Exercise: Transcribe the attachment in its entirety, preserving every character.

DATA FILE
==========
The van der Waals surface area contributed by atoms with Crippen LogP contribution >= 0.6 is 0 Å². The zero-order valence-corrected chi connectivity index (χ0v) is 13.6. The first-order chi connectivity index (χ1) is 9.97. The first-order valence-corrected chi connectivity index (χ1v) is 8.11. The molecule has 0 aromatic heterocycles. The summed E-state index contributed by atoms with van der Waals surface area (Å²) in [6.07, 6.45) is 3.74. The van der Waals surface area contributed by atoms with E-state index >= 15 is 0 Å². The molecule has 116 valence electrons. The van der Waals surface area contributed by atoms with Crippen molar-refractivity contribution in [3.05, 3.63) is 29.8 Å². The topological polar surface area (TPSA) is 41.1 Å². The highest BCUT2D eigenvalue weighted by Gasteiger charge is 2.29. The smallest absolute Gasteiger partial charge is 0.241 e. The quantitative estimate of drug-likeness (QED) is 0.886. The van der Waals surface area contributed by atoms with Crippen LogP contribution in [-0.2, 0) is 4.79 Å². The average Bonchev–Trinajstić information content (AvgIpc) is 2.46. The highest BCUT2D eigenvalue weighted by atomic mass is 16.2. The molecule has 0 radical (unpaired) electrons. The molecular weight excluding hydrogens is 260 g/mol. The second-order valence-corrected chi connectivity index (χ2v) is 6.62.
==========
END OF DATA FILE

The van der Waals surface area contributed by atoms with Crippen LogP contribution >= 0.6 is 0 Å². The zero-order valence-corrected chi connectivity index (χ0v) is 13.6. The first-order chi connectivity index (χ1) is 9.97. The first-order valence-corrected chi connectivity index (χ1v) is 8.11. The molecule has 0 aromatic heterocycles. The summed E-state index contributed by atoms with van der Waals surface area (Å²) in [6.07, 6.45) is 3.74. The van der Waals surface area contributed by atoms with E-state index >= 15 is 0 Å². The molecule has 116 valence electrons. The van der Waals surface area contributed by atoms with Crippen molar-refractivity contribution in [3.05, 3.63) is 29.8 Å². The topological polar surface area (TPSA) is 41.1 Å². The highest BCUT2D eigenvalue weighted by Gasteiger charge is 2.29. The smallest absolute Gasteiger partial charge is 0.241 e. The quantitative estimate of drug-likeness (QED) is 0.886. The van der Waals surface area contributed by atoms with Crippen LogP contribution in [-0.2, 0) is 4.79 Å². The average Bonchev–Trinajstić information content (AvgIpc) is 2.46. The highest BCUT2D eigenvalue weighted by atomic mass is 16.2. The molecule has 0 radical (unpaired) electrons. The molecular weight excluding hydrogens is 260 g/mol. The second-order valence-corrected chi connectivity index (χ2v) is 6.62.